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Soft Bone Journey
Gerasimos Floratos [see all titles]
Mousse [see all titles] Mousse Publishing (books) [see all titles]
Gerasimos Floratos Soft Bone Journey
Text by Kathy Noble.
published in April 2018
English edition
20 x 28 cm (softcover)
88 pages (color ill.)
€16.00
ISBN: 978-88-67493-21-0
EAN: 9788867493210
in stock
 
Catalogue documenting a recent series of works by the Greek American artist, which blends painting, sculpture, and photography. In his practice, Gerasimos Floratos plays with the idea of site-specificity, and is strongly inspired by the Situationist concept of psychogeography. With a text by Kathy Noble.
“His paintings, which Floratos describes as psychogeographies—a term coined by Guy Debord in 1955 to explore how different places and situations affect human feeling and behavior, inspired by the French writer Charles Baudelaire's concept of the flâneur—morph his interior landscapes with elements from the exterior world, weaving snippets of reality into fictional terrains. […] Floratos's aesthetic education incorporated a variety of things: New York street art, non-classical dance and movement such as capoeira, cartoons, television, folk art, and contemporary artists he discovered, then later met—including Brian Belott, Eddie Martinez, and Nicola Tyson—alongside historical work by Maria Lassnig and Lee Lozano, artists who were overlooked for much of their lives. Floratos is also inspired by artists working outside the structures and networks of the mainstream contemporary art world.”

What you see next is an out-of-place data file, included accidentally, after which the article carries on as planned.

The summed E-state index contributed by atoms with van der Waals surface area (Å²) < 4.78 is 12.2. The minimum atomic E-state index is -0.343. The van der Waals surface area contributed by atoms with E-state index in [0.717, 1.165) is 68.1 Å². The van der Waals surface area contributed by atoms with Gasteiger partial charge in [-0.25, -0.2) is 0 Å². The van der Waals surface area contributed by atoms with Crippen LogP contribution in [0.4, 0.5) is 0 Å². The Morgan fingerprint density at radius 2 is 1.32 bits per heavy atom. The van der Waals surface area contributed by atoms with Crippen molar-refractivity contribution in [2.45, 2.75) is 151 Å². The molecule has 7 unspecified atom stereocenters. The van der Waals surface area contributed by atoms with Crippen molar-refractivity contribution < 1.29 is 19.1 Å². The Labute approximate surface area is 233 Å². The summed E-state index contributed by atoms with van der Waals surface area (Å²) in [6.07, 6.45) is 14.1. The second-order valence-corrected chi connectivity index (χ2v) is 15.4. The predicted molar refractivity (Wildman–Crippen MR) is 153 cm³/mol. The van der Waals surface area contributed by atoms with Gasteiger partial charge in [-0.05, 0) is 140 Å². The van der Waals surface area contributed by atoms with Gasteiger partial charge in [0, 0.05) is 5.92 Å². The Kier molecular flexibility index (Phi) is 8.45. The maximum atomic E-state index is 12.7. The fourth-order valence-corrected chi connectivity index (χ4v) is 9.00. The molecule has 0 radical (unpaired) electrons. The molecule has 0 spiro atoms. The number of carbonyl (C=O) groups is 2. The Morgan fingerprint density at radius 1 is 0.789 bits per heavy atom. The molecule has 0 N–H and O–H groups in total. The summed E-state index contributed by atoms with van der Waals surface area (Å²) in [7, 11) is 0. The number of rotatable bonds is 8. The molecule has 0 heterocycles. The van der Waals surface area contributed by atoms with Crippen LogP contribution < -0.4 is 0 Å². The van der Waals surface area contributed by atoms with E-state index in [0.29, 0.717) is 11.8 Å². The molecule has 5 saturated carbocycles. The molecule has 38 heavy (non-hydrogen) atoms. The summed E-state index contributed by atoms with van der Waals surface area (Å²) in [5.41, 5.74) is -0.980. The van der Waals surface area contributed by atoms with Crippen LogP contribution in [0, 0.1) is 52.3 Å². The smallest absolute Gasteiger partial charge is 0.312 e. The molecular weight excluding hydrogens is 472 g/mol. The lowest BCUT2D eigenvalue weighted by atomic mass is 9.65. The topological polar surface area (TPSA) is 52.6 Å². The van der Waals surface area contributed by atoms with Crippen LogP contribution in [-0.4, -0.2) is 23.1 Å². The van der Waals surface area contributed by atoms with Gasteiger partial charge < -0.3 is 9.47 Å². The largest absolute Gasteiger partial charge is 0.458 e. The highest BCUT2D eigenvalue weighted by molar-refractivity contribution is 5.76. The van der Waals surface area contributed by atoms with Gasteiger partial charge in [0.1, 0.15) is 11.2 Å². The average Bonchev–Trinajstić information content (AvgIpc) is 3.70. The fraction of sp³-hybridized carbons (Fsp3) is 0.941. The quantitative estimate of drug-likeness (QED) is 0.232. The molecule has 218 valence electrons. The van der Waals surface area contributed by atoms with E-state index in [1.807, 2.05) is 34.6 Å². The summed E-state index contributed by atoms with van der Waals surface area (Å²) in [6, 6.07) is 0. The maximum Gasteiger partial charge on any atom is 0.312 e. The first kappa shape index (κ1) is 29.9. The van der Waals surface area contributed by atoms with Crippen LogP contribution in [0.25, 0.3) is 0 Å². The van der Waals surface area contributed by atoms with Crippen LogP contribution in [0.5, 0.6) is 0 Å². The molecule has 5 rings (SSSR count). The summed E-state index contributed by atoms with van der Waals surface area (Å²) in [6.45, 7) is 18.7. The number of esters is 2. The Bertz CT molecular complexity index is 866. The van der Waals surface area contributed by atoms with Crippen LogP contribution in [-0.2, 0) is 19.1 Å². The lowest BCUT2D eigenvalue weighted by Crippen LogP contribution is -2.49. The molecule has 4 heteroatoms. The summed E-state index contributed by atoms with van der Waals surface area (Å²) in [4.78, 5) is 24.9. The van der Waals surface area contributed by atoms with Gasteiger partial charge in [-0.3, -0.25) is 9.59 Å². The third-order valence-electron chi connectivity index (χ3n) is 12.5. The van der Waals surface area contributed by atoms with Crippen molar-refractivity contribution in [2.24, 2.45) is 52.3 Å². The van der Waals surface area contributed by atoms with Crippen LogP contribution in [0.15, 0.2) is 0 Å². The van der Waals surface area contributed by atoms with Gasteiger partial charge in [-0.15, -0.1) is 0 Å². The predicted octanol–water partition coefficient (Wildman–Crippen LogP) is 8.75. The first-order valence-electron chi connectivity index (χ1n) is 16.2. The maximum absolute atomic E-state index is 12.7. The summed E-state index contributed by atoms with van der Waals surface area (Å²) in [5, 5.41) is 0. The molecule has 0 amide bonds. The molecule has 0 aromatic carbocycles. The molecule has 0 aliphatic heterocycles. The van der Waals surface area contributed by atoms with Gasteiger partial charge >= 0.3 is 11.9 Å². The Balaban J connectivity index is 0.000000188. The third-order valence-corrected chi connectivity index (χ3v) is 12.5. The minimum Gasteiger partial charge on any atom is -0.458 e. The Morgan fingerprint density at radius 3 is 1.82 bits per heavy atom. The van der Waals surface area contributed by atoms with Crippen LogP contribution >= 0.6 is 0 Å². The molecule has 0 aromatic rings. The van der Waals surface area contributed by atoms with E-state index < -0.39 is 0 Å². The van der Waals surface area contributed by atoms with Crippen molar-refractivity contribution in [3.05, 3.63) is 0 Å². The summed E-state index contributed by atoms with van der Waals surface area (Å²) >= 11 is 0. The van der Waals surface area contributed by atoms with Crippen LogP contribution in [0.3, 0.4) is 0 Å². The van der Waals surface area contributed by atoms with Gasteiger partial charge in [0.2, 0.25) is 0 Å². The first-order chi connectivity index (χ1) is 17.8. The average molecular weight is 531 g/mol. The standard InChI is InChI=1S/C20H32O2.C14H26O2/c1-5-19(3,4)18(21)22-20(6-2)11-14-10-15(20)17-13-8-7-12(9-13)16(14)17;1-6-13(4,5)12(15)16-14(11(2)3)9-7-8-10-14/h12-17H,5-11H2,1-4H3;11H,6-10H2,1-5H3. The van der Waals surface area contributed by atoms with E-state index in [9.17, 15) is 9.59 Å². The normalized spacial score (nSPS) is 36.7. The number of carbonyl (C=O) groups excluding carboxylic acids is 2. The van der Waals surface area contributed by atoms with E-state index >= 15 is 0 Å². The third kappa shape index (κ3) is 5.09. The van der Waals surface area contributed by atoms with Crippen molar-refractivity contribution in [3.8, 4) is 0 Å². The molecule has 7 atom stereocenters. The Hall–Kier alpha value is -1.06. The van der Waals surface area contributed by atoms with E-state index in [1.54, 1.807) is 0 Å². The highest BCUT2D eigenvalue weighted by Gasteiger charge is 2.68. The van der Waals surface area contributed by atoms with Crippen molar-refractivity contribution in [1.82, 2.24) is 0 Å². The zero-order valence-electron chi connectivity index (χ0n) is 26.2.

Kathy Noble
Published on the occasion of the eponymous exhibition at Armada, Milan, from November 22, 2017, to January 20, 2018.
The paintings and sculptures of Greek American Gerasimos Floratos (born 1986 in New York, where he lives and works) play with the idea of site specificity and the notion of what it means to be “rooted” in a single place. His works employ psycho-figurative bodies as mechanisms for charting space in many forms; psychogeography of the globalised world, societies or microcosms built through commonalities of practice, and the internal space of the mind. For the artist, the slouchy alter egos present throughout his work operate as sites for exploring the relationship between the material and psychological bodies. The coded visual language present throughout his practice is partnered with a unique lexicon from which he draws titles for the works and exhibitions.